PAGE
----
Sunday’s Super Bowl evoked a bit of outrage—not just among dejected New England Patriots fans, but also among viewers who took offense to British singer M.I.A.’s crude gesture.
During this year’s halftime show, which according to the Neilsen Co. was the most-watched halftime entertainment show ever with 111.3 million viewers, the notoriously controversial M.I.A. flashed her middle finger to the camera while performing with the pop legend Madonna.
The incident brought back memories of the 2004 Super Bowl halftime show, which featured singer Janet Jackson’s now-infamous “wardrobe malfunction.” At the end of her performance with musical artist Justin Timberlake, Timberlake “accidentally” tore off a piece of Jackson’s costume, briefly exposing her breast to more than 90 million TV viewers. The Federal Communications Commission (FCC) fined broadcaster CBS and its affiliates $550,000 for violating its indecency policy. But on Nov. 2, 2011, the 3rd Circuit threw out the FCC’s fine, saying the agency improperly penalized CBS for violating a previously unannounced policy.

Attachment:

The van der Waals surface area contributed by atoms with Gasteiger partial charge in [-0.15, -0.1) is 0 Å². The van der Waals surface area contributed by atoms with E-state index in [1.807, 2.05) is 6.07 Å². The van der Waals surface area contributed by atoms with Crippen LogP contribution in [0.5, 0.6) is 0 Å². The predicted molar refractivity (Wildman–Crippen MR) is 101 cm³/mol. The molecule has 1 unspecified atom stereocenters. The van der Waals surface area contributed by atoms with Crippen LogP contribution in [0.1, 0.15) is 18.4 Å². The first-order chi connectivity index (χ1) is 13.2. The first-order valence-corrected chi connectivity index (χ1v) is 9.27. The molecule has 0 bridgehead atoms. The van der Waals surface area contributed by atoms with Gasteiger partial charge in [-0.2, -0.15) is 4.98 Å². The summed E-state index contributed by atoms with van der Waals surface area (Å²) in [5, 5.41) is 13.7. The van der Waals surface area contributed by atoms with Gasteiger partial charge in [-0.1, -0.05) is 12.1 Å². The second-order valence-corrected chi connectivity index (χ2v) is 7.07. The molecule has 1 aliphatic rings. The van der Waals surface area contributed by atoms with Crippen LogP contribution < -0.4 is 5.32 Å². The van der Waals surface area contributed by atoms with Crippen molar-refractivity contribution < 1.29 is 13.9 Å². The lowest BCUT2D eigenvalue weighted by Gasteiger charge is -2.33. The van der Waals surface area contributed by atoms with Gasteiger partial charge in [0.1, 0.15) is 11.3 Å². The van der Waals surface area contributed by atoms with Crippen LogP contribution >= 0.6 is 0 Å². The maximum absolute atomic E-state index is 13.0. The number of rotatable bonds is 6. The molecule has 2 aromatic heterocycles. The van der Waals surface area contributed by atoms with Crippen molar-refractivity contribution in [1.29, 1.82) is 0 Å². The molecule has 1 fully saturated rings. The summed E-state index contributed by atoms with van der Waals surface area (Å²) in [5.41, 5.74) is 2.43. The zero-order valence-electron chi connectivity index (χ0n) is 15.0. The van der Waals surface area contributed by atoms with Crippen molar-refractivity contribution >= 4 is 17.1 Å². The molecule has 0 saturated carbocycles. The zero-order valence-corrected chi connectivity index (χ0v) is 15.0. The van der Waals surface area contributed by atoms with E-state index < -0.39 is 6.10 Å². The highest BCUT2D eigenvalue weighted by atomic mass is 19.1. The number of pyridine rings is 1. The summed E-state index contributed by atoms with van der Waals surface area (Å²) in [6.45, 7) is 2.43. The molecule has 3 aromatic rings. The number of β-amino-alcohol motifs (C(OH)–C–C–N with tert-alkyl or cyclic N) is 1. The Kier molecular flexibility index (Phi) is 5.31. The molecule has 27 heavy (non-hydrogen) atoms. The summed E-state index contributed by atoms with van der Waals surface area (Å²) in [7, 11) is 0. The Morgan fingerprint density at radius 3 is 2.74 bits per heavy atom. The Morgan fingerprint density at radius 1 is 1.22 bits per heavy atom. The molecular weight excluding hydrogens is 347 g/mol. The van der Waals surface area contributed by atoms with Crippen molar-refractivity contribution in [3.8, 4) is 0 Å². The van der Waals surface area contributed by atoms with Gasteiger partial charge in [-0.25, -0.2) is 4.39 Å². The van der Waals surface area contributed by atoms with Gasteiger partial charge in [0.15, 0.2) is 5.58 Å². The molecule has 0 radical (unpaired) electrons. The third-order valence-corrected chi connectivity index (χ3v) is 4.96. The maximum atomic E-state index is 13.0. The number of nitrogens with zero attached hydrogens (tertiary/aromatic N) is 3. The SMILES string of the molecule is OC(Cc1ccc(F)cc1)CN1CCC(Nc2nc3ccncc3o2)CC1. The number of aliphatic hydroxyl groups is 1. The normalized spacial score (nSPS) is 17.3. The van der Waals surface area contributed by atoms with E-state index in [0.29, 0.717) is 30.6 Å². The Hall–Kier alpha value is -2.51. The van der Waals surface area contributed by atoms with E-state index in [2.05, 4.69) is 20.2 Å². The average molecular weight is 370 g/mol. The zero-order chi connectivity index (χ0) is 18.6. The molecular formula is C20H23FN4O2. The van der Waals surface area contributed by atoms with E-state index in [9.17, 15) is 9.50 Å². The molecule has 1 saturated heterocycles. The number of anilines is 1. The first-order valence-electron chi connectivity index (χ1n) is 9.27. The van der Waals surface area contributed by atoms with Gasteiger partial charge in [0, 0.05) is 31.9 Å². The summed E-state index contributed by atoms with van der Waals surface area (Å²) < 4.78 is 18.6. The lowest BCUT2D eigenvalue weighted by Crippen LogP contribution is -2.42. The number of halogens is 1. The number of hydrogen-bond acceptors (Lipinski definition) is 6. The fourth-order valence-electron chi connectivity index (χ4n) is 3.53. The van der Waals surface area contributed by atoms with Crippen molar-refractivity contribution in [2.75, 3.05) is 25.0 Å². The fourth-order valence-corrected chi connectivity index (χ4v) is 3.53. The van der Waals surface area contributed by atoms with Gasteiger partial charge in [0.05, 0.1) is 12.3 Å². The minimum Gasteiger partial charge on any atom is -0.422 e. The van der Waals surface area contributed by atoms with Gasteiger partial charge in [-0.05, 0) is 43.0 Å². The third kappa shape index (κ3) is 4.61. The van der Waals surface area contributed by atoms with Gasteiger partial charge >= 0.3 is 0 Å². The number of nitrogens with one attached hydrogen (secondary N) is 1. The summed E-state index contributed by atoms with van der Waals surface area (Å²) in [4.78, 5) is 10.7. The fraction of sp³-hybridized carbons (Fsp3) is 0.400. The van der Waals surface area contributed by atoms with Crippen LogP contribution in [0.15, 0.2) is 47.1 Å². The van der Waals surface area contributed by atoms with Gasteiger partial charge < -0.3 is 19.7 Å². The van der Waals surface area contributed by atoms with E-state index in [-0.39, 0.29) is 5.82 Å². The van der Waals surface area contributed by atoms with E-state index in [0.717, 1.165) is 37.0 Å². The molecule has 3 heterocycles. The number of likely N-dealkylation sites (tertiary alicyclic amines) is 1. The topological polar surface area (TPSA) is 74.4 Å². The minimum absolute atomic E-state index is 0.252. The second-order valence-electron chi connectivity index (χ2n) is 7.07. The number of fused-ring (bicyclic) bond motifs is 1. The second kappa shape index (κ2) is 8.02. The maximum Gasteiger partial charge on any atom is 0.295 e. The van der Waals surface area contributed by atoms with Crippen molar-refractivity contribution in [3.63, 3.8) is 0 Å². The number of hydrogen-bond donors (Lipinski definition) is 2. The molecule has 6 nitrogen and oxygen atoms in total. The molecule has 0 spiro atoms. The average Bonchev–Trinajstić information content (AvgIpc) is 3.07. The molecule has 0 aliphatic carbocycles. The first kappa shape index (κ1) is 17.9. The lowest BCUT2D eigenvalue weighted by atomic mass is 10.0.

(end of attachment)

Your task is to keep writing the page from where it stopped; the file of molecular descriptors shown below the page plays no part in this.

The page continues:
Early last month, the Supreme Court heard arguments for a similar case (FCC v. Fox Television Stations), which centers on expletives that celebrities Cher and Nicole Richie uttered during the live broadcasts of the Billboard Music Awards in 2002 and 2003, respectively. The FCC found Fox liable for airing the indecent programming.
Experts say the high court’s Fox decision, which is expected by June, should determine whether the FCC’s indecency standards, which prohibit broadcasters from airing fleeting expletives or images between 6 a.m. and 10 p.m., are unconstitutionally vague. According to the Wall Street Journal, the court is likely to uphold the agency’s regulation of broadcast indecency.
NBC stations, which aired this year’s Super Bowl, could face fines of up to $325,000 each for showing M.I.A.’s gesture.